Detailed recommendations for a walk to be published

Here is a more detailed version of our recommendations for a walk to be published. This version is mainly for use by the moderators, but you can also refer to it if you would like to help us as best possible.

The moderators follow this quality guideline so the walks can be uniform and they can make sure the walk is doable by anyone who struggles to read a map. 


Above all, please read some existing walk sheets to understand these recommendations or click on the link here which gives you access to an example with some add-on information to guide you. 

General information

  • Please ensure you are the author of the information you enter or have the author’s explicit permission to publish it on the Visorando website and our network of partner sites. We pay careful attention to copyright and do not accept unauthorized copies.
  • If you are writing the description of the walk, you must have been on this walk yourself. Relying solely on a map to write a description can be misleading: maps do not always represent the land exactly as it is.
  • Check that the walk you are submitting does not already exist on Visorando. To do this, you can carry out a search of the walks in the area, or plot out your walk and see if the software indicates that it is a duplicate (this will be indicated at the top of your walk sheet). A mention can also appear at the top of your page indicating a similar walk does exist already. 
  • Do not submit walks that go through private property to which access is not permitted.
  • Do not submit walks that go along paths to which access is permanently prohibited by law.
  • And above all, remember to re-read your walk!

Plotting the route - GPX files

  • Plot out your route as far as possible against a background map with the walking route planner. If you recorded your route with a smartphone, the GPS readings can sometimes be a little off track, especially in forests. Check out our advice for recording an accurate track with the Visorando mobile app.
  • If your route comes from a GPS track, please refine it: remove any deviations, picnic breaks, toilet breaks, etc. In most cases, 1 point every 50m is more than sufficient: including more points only complicates reading and can overload our servers and hikers’ devices.


  • The title of your walk should be short, precise, and make the reader want to find out more. For example, you can emphasize the goal or interest of the walk. For example: Circular walk around the Mausoleum -> Circular walk around Dashwood Mausoleum, West Wycombe.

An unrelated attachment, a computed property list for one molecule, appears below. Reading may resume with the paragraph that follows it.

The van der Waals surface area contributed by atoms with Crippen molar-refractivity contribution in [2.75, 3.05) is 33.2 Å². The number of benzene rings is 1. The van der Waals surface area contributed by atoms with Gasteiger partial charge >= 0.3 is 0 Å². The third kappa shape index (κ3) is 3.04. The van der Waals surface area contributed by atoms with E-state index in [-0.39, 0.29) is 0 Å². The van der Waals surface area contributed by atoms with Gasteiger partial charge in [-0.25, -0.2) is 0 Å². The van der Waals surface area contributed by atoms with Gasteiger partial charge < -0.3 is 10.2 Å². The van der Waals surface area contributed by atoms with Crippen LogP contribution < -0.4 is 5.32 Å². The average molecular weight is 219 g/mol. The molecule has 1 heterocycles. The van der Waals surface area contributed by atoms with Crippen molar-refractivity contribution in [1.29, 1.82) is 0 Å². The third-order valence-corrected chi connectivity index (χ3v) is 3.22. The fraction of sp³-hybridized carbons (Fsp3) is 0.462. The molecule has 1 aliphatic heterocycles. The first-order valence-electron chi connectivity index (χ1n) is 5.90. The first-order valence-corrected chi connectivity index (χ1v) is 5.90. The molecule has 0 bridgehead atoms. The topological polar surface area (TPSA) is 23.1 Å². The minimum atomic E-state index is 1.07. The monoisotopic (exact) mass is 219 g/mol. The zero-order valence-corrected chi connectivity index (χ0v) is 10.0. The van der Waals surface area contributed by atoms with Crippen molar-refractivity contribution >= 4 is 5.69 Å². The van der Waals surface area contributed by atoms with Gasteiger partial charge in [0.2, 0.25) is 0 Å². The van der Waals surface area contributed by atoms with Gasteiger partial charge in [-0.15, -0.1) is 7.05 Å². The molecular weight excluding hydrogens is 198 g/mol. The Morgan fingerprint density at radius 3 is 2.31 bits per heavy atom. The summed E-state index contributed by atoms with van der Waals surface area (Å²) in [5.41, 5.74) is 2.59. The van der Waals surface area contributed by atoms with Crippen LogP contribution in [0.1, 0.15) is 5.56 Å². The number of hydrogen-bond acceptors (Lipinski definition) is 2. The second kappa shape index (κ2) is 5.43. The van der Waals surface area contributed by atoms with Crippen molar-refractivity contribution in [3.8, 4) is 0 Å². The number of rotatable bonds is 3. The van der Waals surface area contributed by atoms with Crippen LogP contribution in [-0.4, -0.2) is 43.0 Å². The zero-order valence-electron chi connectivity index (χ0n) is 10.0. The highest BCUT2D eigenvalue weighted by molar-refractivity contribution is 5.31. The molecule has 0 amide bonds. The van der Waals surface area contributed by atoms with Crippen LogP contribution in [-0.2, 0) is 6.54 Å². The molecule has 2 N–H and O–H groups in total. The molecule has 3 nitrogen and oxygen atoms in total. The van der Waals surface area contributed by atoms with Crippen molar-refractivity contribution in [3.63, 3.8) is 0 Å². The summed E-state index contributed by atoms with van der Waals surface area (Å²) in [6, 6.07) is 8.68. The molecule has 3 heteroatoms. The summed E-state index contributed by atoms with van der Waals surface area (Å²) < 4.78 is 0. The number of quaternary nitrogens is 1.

• Find a distinct title. If the title is too vague, add the district or a knowledgeable point. 
  • Only use capital letters at the start of the title or for proper names.
  • Do not add a full stop at the end of the title.
  • Do not start your title with the name of the region or area.
  • If it is a stage of a hike that lasts several days, you can write a title in the following form: 'From point A to point B' mentioning the start and end points. However, do not specify the number of stages. For example : From West-Wycombe to Marlow.
  • Do not put any links to any website in the introduction.


  • Your introduction should consist of a few sentences that will make the reader want to do the walk. It could indicate the main interest or goal of the walk. For example : A walk more than a hike that will allow you to enjoy views over the Chiltern Hills.
  • Do not put any links in the introduction.
  • Do not indicate the distance, altitude, duration, or other data which will be automatically added by Visorando


Details to include

  • Your description should indicate the directions to follow, changes in direction, and any landmarks so that the walker can easily follow the route. In that case, someone is able to follow your steps without having to constantly look at the map.
  • It must match the track plotted out on the map: everything that is plotted out must be included in the description, and everything that is included in the description must be plotted out. This means that variations to the route can be indicated, but only in the useful information section to avoid creating confusion. For example :
    ::S/E:: From Hell-Fire Caves Car Park, walk to Chorley Road and cross the road straight ahead with care. Walk straight (North-East) ignoring the paths coming from left and right. Walk up the hill following some steps until you reach a path junction with a signpost.